5. This is a great collection, I learned so much. I felt like the way racism was handled was a bit odd though - there were a few essays in which parallels were drawn between ableism and racism, without ever discussing the intersections. That looked a bit like some authors were using these comparisons as a way to demonstrate that ableism is actually a bad thing, which would be quite clear from the material alone, I think.

    6. This amazing anthology goes a long way towards answering skeptics of the Autism rights movement and exploring the truly oppressive realities Autistic people, especially Autistic youth, face from the wider society. The section of the book entitled "What They Do To Us" was for me both the most compelling and the most disturbing section of the book, highlighting as it did the evils that occur at the intersection of ableism and ageism. One of my best friends, Shain Neumeier, has an excellent piece i [...]

    7. I'm actually in this book, so I'm going to refrain from an in depth review- please read this and rec it to your friends, family, teachers, and co workers. The essays from my fellow autistics are incredibly important to help you get a good sense of what it is to live an autistic life in this world.

    8. Wow. I'd been meaning to read this for quite a while, but I didn't expect it to hit me quite so hard when I did. I loved the book, even if it's a bit hard for me to put into words why.Although it's not clear to me that Autism Network International exists anymore--their website is years out-of-date--Jim Sinclair's essay on the development of it as an autistic community and culture was very moving, and reminded me of just how lucky I've been since college to have found friends with similar autism [...]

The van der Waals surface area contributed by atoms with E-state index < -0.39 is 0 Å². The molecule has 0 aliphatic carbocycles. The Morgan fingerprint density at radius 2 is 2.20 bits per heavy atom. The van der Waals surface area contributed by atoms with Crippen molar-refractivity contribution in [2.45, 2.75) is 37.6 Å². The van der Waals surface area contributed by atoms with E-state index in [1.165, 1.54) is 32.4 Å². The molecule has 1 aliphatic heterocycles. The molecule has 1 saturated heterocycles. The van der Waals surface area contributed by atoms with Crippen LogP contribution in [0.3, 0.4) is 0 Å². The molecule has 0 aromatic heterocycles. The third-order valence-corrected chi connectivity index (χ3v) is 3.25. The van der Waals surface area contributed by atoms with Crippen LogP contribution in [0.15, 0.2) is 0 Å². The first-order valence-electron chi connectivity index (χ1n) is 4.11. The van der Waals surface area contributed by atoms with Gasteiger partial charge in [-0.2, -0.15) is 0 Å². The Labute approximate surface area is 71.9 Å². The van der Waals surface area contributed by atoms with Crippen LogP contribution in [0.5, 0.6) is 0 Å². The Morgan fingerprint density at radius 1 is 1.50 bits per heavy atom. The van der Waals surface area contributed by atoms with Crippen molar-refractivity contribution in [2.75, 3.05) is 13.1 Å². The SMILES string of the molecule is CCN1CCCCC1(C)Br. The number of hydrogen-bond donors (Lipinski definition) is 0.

9. Educate YourselfA must read for every person in our world, especially public school teachers, coordinators, administrators, and leaders. Educators, read this book slowly and carefully. It is full of things that go against the grain of most things we have been taught. Amazing read from true masters in the subject of autism. Spend time reading the pages of bullet points at the ending from the contributors. Concise and priceless thoughts, tips, suggestions straight from the source.

    10. Rich incidental resourcing. Multiple contributors. Self-advocacy. "Late" dx. Ouch. Hub didn't make it past the dedication, which lists autistic people killed by their own family members. Next edition would improve by including an index of essays by contributor.

    11. Required reading for anyone who loves or works with or in any way shares space with people who have Autism. Seriously. Read it.

    12. Three people are borrowing this book after me, and I'm not at all leery of letting them read it. I honestly feel they'll be more knowledgeable/aware after reading it. There's my ringing endorsement! (My local public library, [linked here], actually purchased the copy I read after I put in a request.)I found all the authors' pieces to be extremely intense. The tones varied--angry, sardonic, determined, among others--but all read strongly and clearly. Loudly, even.There were some especially good q [...]